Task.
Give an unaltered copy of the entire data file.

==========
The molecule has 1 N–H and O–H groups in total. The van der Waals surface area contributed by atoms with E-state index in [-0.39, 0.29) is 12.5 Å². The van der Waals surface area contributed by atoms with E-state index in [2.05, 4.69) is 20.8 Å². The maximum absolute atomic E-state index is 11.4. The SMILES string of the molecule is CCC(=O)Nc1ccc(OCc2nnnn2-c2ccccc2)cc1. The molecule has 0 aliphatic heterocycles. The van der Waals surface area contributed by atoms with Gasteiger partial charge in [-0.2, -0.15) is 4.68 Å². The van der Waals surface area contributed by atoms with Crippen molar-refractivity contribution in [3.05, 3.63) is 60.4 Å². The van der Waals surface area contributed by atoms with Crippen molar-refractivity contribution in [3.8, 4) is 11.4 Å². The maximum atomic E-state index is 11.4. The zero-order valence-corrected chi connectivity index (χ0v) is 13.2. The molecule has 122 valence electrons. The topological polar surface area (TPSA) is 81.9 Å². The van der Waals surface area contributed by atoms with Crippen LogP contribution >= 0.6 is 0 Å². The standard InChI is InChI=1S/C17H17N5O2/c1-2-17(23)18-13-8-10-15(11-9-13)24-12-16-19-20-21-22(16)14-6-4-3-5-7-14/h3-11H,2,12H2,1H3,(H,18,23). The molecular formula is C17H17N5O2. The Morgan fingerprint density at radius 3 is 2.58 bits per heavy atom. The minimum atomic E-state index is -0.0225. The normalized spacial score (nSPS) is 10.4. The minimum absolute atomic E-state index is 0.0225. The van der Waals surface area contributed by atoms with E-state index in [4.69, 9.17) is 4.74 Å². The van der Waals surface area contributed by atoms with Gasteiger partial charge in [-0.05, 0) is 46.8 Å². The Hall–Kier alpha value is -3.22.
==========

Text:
The molecule has 1 N–H and O–H groups in total. The van der Waals surface area contributed by atoms with E-state index in [-0.39, 0.29) is 12.5 Å². The van der Waals surface area contributed by atoms with E-state index in [2.05, 4.69) is 20.8 Å². The maximum absolute atomic E-state index is 11.4. The SMILES string of the molecule is CCC(=O)Nc1ccc(OCc2nnnn2-c2ccccc2)cc1. The molecule has 0 aliphatic heterocycles. The van der Waals surface area contributed by atoms with Gasteiger partial charge in [-0.2, -0.15) is 4.68 Å². The van der Waals surface area contributed by atoms with Crippen molar-refractivity contribution in [3.05, 3.63) is 60.4 Å². The van der Waals surface area contributed by atoms with Crippen molar-refractivity contribution in [3.8, 4) is 11.4 Å². The maximum atomic E-state index is 11.4. The zero-order valence-corrected chi connectivity index (χ0v) is 13.2. The molecule has 122 valence electrons. The topological polar surface area (TPSA) is 81.9 Å². The van der Waals surface area contributed by atoms with Crippen LogP contribution >= 0.6 is 0 Å². The standard InChI is InChI=1S/C17H17N5O2/c1-2-17(23)18-13-8-10-15(11-9-13)24-12-16-19-20-21-22(16)14-6-4-3-5-7-14/h3-11H,2,12H2,1H3,(H,18,23). The molecular formula is C17H17N5O2. The Morgan fingerprint density at radius 3 is 2.58 bits per heavy atom. The minimum atomic E-state index is -0.0225. The normalized spacial score (nSPS) is 10.4. The minimum absolute atomic E-state index is 0.0225. The van der Waals surface area contributed by atoms with E-state index in [4.69, 9.17) is 4.74 Å². The van der Waals surface area contributed by atoms with Gasteiger partial charge in [-0.05, 0) is 46.8 Å². The Hall–Kier alpha value is -3.22.